A tactic used by the federal government to gather information for anti-drunken and drugged driving programs is coming under criticism in cities around the country, and some local police agencies say they will no longer take part.
The tactic involves a subcontractor for the National Highway Traffic Safety Administration that uses off-duty but uniformed police at voluntary roadside checkpoints where motorists are asked on their behavior behind the wheel. In some cases, workers at the checkpoints collect blood and saliva samples, in addition to breath samples. NHTSA has said previously that the surveys do not collect any DNA. Drivers are not charged at the checkpoints.
In an era of rampant distrust of the federal government and in the wake of the Obama administration’s National Security Agency surveillance scandal in which the agency has collected telephone calling records from millions of unsuspecting Americans, the checkpoints have come under intense criticism in several cities this year.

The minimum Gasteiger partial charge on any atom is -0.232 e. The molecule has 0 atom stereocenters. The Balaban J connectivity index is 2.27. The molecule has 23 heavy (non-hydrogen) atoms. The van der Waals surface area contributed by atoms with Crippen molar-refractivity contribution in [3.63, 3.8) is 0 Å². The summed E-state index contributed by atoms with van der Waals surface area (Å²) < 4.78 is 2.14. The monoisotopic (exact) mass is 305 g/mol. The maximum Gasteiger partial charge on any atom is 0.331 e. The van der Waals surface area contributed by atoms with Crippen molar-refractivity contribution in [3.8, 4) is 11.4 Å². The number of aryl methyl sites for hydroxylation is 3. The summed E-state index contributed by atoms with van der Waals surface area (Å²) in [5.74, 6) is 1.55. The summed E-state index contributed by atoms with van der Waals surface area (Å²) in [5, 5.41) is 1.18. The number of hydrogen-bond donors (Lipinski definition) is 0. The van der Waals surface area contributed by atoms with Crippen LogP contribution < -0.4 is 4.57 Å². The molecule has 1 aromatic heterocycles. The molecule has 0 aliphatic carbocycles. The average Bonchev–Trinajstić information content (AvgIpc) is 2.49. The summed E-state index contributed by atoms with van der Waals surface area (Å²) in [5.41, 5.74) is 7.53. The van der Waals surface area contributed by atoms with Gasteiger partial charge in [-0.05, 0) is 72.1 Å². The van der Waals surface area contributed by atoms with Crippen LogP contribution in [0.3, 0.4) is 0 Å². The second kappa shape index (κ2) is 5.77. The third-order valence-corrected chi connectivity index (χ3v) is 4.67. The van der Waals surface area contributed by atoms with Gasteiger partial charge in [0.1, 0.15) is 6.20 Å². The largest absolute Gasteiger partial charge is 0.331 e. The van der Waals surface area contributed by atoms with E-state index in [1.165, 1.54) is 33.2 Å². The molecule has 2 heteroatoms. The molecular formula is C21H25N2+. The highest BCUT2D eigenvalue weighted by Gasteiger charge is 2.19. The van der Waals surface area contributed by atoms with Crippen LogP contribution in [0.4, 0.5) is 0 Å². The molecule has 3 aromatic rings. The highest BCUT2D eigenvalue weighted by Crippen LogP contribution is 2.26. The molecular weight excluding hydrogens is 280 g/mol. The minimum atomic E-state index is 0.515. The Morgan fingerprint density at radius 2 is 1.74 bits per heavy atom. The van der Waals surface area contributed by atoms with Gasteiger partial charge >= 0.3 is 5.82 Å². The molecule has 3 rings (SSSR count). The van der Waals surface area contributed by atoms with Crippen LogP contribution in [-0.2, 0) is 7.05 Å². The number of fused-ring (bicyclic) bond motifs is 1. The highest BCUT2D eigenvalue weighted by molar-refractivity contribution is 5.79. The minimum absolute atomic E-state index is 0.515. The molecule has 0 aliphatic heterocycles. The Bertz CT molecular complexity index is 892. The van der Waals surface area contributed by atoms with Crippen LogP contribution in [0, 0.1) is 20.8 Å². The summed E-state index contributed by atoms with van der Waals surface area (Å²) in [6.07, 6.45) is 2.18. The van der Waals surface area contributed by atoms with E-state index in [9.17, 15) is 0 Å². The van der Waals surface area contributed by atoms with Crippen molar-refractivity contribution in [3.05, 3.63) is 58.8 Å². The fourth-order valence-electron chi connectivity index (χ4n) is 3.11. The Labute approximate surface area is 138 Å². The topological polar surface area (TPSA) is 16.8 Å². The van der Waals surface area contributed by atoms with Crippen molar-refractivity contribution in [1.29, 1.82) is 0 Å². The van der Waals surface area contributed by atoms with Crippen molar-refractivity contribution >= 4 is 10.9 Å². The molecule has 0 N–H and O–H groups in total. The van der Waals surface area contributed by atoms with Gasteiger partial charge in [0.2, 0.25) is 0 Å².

“Five years ago it would have been a different story,” says St. Charles County, Mo., Sheriff Tom Neer, who recently authorized deputies to participate in a checkpoint in his St. Louis suburb and saw a public backlash. “There’re just such strong anti-government feelings among people. Under the circumstances, I would not allow them to do it again. It’s just because of the perception.”
The NHTSA has conducted the surveys for more than 40 years, in cities across the USA and usually at roughly 10-year intervals. In many cases, off-duty, uniformed police officers randomly wave motorists over; they are then asked by workers for subcontractor Pacific Institute for Research and Evaluation if they will participate in the voluntary survey. Drivers who decline are allowed to leave.